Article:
New chicks checklist....


5 Years
Dec 5, 2017
Northern Middle TN
Hi all,
I know there are numerous threads about caring for baby chicks but I’m kind of paranoid and definitely like to be prepared. Here is my checklist for when my babies arrive Friday, March 9th (12 chicks of varying breeds from Ideal). What have I forgotten?
  • Wire dog crate brooder for first 3 days or so in a spare bathroom (cardboard sides, etc. to keep chicks from openings)
  • Puppy pee pads to line crate first few days
  • MPH (Sunbeam large pad, digital with auto shutoff override)
  • Chick starter feed
  • Chick Grit
  • Feeders/Waterers (have both the round and tray type feeders)
  • Marbles to put in water trough
  • PND on hand and to add to water
  • BlueKote
  • Pine flakes for garage brooder
After the first few days inside recovering from shipping, the chicks will be moved into a 24 sq. ft brooder in the garage. The brooder is 4x6 with 3 ft ‘walls’. Each side is 1ft of OSB board at bottom and 2ft of poultry wire. I didn’t use hardware cloth on brooder since it’s inside the garage (saving the HWC for the coop/run).

My questions:
  1. Chicks are being shipped with GroGel B+ but not in the box. I would need to mix and feed once they arrive. Should I use BOTH the GroGel and PND the first day or two? Any problems with using both?
  2. I plan to provide a chunk of sod after the first few days. Should I pick up some Corid to have on hand?
  3. Still debating medicated vs. non-medicated feed. If providing sod and having Corid available, does it make sense to feed medicated
I feel like I’m missing something still or maybe it’s just me being paranoid about not being prepared. Any thoughts/suggestions/comments would be appreciated.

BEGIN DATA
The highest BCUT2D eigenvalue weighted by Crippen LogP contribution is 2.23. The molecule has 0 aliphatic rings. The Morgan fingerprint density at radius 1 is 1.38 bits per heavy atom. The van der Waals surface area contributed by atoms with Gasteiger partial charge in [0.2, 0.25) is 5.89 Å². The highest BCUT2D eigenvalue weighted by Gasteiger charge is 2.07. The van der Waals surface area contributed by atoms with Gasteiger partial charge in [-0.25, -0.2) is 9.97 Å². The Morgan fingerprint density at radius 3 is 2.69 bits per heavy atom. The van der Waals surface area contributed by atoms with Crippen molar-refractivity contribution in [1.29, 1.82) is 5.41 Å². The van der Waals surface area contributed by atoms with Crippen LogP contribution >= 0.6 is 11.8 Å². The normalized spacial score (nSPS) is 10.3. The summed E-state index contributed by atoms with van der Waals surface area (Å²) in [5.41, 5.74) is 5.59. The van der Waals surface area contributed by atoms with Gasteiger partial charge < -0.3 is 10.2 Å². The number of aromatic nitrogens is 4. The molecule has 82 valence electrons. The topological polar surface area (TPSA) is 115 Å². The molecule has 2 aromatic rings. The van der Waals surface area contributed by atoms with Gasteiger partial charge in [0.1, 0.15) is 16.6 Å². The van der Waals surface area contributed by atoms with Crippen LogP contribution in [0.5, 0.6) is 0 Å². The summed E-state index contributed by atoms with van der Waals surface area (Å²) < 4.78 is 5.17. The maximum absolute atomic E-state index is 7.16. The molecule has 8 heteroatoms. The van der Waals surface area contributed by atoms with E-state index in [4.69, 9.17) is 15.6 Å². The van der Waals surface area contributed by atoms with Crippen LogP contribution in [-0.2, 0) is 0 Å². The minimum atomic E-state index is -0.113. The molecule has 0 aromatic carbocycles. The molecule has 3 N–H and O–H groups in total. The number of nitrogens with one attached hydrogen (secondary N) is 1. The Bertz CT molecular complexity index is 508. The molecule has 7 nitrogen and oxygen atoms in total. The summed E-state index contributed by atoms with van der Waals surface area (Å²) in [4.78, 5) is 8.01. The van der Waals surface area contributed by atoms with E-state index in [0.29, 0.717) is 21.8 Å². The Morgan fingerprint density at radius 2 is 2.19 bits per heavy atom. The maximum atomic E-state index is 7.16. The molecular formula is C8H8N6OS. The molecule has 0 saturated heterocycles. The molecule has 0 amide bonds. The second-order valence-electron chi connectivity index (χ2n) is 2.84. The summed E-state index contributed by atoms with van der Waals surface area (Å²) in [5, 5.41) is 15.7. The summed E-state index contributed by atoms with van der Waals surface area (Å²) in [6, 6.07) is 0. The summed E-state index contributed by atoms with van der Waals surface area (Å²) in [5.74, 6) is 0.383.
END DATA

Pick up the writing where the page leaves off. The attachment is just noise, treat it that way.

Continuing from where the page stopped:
Thanks, Medda (Sharon)
Welcome to byc and chicken keeping. I do in fact think you are worrying too much but I think we all did that the first time. I can not give you any true advice as I am by no means an expert but I can tell you what I did. Which is, I did not give my birds any gel, I did not get them any medicine of any kind nor any medicated feed. I have only lost two birds out of 50 and both were in transit. They are more hardy than you think!

However, I have to note that when I ordered from Metzer they did include grow gel in the box for my ducks and that was a good thing because due to weather there was a delay and my birds spent an extra day in the mail. Only lost one due to this. That gel was a life saver. If ever you order more and grow gel in the box is an option, I would opt for it!

Good luck and I am sure someone will be along shortly to better answer your questions.
I ended up getting 20% flock raiser instead of starter/grower. I hope that’s okay for the chicks. The person st TSC advised against chick grit for now so I didn’t get any to start.
I'm a newbie and you sound very well prepared. My two cents is that one ought to talk to talk with one's mail delivery people a couple of days before the chicks are expected. There is a lot of luck in exactly what weather your shipment will face. And there also seems to be some luck in their travel, what time of day they get moved, and where and how long they wait. It seems best if all potential package handlers are looking out for them.